“When you fight for a living,” Zivic would explain years later, “if you’re smart you fight with every trick you know. If I hadn’t known nine zillion of them I never could have won the welterweight title from Henry Armstrong.”

In the modern era, fighters can come to a title without even matching a top contender. Forty fights is a career. But in the 1940s, it was unusual to see a champion with so few fights, even a young one. Like other trades, to reach the top of the heap a fighter had to become a master craftsman, the tools at his disposal needed to be of the highest quality. To this end, fighters needed to be matched often or tough or both. But there were and are some fighters who can provide a special lesson to that prospect or contender, a boxing lesson that, win or lose, crystallizes the nature of the sport for the man in the opposite corner.

Fritzie Zivic was such a fighter. Unquestionably world class in his own right, Zivic was a quick learner who took his “zillion tricks” and applied them to roughhouse boxing that tested every corner of his opponent, technical, physical and mental. Anybody that beat him looked destined for the top, anyone that lost could still pick up more than a thing or two. Unquestionably teak-tough, a stinging if not prohibitive puncher, he could box inside or out and a tight defense and iron chin kept him to two legitimate stoppage losses in a 232-fight career. But unquestionably, Zivic’s greatest strength were his smarts, the tricks, traps and roughhouse tactics he absorbed like a sponge during his eighteen years in the ring.

In December of 1936, Zivic would teach some of these tricks to a wonder-kid tearing his way up the middleweight division, one Billy Conn. Zivic was not yet in his own absolute prime but he was twenty-three and listed as a veteran of some sixty-eight fights. Still a teenager, Conn would at least have had bulk to fall back on as a substitute for experience, weighing some seven pounds heavier on fight night at just under 157lbs.

Zivic started fast, attacking with both hands and Conn allowed him his way, trying to outbox and outpunch the smaller man in the pocket. This had become Billy’s habit, fighting, as he did, in a fan-friendly manner that had made him Pittsburgh’s favorite prospect. He had been in a desperately close series with resident local tough and brutal infighter “Honey Boy” Jones. According to some, Conn had been lucky to emerge from their third fight with a decision, his inability to adapt costing him dear in points and punches. Now Zivic fought in a style intent on taking advantage of the same flaws Jones had partially exposed, and Billy was paying for it in blood.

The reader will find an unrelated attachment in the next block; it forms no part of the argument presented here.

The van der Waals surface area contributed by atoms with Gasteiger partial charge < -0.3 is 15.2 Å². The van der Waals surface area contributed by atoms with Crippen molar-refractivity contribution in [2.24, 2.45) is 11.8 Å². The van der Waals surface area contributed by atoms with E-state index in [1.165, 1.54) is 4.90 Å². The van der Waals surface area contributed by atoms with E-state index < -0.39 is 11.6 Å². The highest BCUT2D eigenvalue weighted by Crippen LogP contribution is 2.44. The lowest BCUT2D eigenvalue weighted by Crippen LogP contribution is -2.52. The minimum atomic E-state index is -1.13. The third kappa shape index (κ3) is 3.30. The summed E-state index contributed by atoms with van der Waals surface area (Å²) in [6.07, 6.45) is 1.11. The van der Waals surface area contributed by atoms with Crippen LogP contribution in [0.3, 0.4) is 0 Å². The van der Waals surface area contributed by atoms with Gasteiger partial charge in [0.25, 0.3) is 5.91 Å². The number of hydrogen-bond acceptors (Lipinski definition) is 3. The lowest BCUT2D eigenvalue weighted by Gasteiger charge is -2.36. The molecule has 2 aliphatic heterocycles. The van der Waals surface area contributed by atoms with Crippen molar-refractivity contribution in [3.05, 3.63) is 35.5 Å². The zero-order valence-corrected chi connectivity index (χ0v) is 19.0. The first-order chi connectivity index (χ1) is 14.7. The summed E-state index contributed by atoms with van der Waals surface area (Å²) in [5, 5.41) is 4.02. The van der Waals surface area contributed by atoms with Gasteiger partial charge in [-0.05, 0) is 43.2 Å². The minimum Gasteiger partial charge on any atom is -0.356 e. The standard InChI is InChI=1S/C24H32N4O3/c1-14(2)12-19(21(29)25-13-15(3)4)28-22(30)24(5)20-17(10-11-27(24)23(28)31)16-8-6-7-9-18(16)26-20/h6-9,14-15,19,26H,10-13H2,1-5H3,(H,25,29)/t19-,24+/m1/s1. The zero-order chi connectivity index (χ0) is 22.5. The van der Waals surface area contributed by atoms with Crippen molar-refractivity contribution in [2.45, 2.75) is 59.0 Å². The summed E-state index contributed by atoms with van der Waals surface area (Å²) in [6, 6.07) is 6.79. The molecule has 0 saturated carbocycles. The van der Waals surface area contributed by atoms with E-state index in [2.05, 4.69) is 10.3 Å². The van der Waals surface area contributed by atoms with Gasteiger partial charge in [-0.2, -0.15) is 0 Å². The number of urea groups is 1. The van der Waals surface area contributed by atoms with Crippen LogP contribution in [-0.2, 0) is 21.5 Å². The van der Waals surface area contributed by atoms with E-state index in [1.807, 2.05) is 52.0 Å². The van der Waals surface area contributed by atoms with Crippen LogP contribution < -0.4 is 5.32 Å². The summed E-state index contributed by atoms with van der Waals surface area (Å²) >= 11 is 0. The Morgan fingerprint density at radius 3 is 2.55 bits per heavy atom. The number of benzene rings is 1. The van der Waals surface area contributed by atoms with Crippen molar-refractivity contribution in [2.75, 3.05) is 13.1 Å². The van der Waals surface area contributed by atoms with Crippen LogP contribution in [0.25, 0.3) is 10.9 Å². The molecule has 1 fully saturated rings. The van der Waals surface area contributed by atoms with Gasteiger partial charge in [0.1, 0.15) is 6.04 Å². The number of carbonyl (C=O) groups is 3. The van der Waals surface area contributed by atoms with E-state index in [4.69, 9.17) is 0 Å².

“Through two torrid rounds,” wrote Regis Welsh for The Pittsburgh Press, “Fritzie belted Conn to a fare-thee-well, but never quite touched the vital spot. At the end of the second…[Conn] was smeared with blood from a cut on his left cheek and a badly battered mouth.”

The press hadn’t yet been enlightened to Conn’s iron chin and it’s quite possible that Fritzie had found the “vital spot” over and again throughout the fight. As time would tell, even history’s mightiest puncher would struggle to get over on the near invulnerable Conn. However, at the beginning of the third Billy looked “tired, weary and worn out” and “in the fourth and fifth, Zivic, in a rushing charge, bore Conn to neutral ropes and belted him about the head and body until it seemed that the anticipated kayo was inevitable.”

It needs to be said though, that in spite of his fighting the wrong fight, Conn was doing his own good work, mainly to the body. Some reports credit Conn with turning the fight with a body punch as early as the third, but whilst the supposed fight of two halves (Zivic winning the first five, Conn coming back in the second half of the fight) did not occur, it’s unlikely that Conn’s hooks had the supposed affect this early. Only two judges scored the third for Conn, and all three gave Zivic the fourth. Conn wouldn’t win a round on all three judges’ scorecards until the sixth.

It was in the sixth round that Conn cracked, and went outside. In the seventh and eighth Conn “boxed beautifully…he danced, feinted, pranced and punched.”  Zivic, now out of his element as a bullying counterpuncher and destructive infighter struggled to get past Billy’s “piston-like” jab. Conn had been trained for this by defensive specialist Johnny Ray from the very beginning, but he had been unable to make the transition in the ring until Fritzie had forced it. As one would expect, Zivic now changed tactics too, gunning almost exclusively for the body, only hunting Conn with power punches, bringing him the eighth round on one card. In the tenth, they went at it toe-to-toe again. “The boys used everything but knives,” stated the Pittsburgh Post-Gazette. “A wild-eyed crowd looked on.” The final round was shared on the three official cards resulting in a split decision win for Conn (6-3-1, 5-4-1, 4-5-1).